The ripple of Web Vitals
A paradigm shift is here for performance monitoring.
Google introduced Web Vitals earlier this May, ushering in the era of Real User Monitoring (RUM) for the front end.
Google’s web.dev/vitals page says it best:
“Web Vitals is an initiative by Google to provide unified guidance for quality signals that are essential to delivering a great user experience on the web.”
When compared to previous performance metrics, Core Web Vitals provide more accurate data, encourage alignment between teams, and enable better performance analytics.
Currently, a lot of organizations measure performance with a mixture of these options:
- Install an application performance monitoring (APM) tool (back end & real-time)
- Audit a few key pages with manual or automated Lighthouse tooling (front end & scheduled)
- Audit changes to Lighthouse at the pull request step (front end & during CI)
- Install a browser APM tool (front end & real-time)
The best solutions rely on real user data.
Core Web Vitals encourage using field data instead of lab data.
Instead of measuring performance in an isolated environment with your CI process, you’re measuring it out in the wild with your real customers on their devices.
With lab data, your scores are precise but not necessarily accurate.
Field data tends to be more accurate and precise.
Real users are sending you real performance data.
In any organization, one of the hardest tasks can be aligning all of the different teams and departments.
With the introduction of Core Web Vitals, Google is helping align teams across multiple domains:
- SEO / marketing
- Design / UX
Web Vitals are “unified guidance” from Google.
This means to improve your SEO, meet best technical practices, and provide a good user experience your Web Vitals must be a priority.
If you’ve ever had a meeting trying to determine which metrics your team should track, you understand how difficult selecting good metrics can be.
Marketing, engineering, and design will all be on the same page.
Most Lighthouse SaaS tools work by auditing a certain set of pages every so often. If you’re trying to keep your bill lower, you might even opt for scanning once a day. While these periodic scans are useful, occasional snapshots can be lacking when digging for the root cause of a new performance issue.
Web Vitals are different – they are realtime.
Each visitor to your site reports their performance data as they browse. This stream of data builds a more complete picture of your performance in the field.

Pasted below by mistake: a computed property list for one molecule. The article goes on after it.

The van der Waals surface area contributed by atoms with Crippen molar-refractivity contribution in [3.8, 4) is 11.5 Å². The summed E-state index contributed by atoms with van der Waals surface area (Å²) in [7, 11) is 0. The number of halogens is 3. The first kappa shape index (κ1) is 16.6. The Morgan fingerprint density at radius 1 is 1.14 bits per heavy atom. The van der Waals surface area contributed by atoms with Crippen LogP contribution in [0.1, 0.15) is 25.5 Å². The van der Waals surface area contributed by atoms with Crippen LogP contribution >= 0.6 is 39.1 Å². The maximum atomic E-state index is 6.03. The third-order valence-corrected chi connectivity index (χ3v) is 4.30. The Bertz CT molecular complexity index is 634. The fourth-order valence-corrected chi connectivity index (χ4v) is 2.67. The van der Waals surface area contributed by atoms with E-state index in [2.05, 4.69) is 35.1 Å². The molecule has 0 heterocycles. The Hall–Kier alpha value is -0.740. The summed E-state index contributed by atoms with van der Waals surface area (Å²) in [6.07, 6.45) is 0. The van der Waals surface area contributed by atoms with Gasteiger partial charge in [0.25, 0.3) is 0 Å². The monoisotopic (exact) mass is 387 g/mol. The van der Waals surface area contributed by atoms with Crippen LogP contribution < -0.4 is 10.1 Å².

With realtime data, we can:
- shorten developer feedback loop on performance
- alert teams when they slow or break the site
- debug performance issues on a granular level
With the addition of realtime data, the front end APM world will borrow many features from existing back end APM solutions.
Realtime data can power realtime alerting.
Core Web Vitals are measured in the field. Google collects this data via the Chrome User Experience Report.
You might even be contributing to Core Web Vitals.
- use Chrome
- sync your browser history
- don’t have a sync passphrase
- and have usage statistic reporting enabled
you’re contributing to Google’s data set.
Core Web Vitals are a subset of Web Vitals. This smaller group includes Largest Contentful Paint (LCP), Cumulative Layout Shift (CLS), and First Input Delay (FID).
To be considered a Core Web Vital, a metric must:
- be user-centric
- be measured on a real user’s device
- not overlap with other Core Web Vitals
Cumulative Layout Shift measures visual stability.
“Does this page jump around?”
Largest Contentful paint measures the load time of the largest block of text or image in the viewport.
“Does the biggest thing on the screen load quickly?”
First Input Delay measures how quickly your site responds to user input.
“Does this page respond when I click it?”
These descriptions are very brief. If you’d like more info, I made a more in-depth guide that covers each Core Web Vital specifically.
I built a tool that queries Google’s data set of vitals so you can track your performance.
We’re in the early innings of the change Core Web Vitals will bring to the web.
Every user will be represented in your performance data.
The tooling to alert and fix performance degradations will massively improve.
The SEO, engineering, product, and design teams will all be focused on the same problem: improving the user experience.
Here is a list of the most common questions I get about Core Web Vitals:
Technically, not yet. Google has said in a blog post that they won’t change the Search algorithm until sometime in 2021 and will provide at least six months of warning.
Update: Google will use Core Web Vitals as a ranking factor starting May 2021 (source)
There is some nuance to this answer, though. FCP and FID have clear parallels to metrics used in the current Search ranking algorithm.
By improving your FCP and FID, you will likely improve your Total Blocking Time (TBT) and First Contentful Paint (FCP).
Yes, but Lighthouse audits should not be your only source of performance data. Lighthouse is a lab tool. Ideally, you would be tracking performance from field data as well.
See the “Accuracy” section above for a deeper explanation.
- Page audits (Lighthouse and PageSpeed Insights)
- A Chrome extension
- Google Search Console
- Manual tracking
I wrote up a guide on how to track Web Vitals.
Google has created a ton of great content around Web Vitals. The site web.dev/vitals is crammed full of useful information on what Vitals are, how you can measure them, and how to improve them.
Because most of Google’s content stays higher-level, I created learn.fitvitals.dev as a practical guide to Web Vitals.
I’ll be exploring Web Vitals more and building tools to assist developers in monitoring them. Follow me on Twitter or sign up below to hear more.© Drew Bredvick.RSS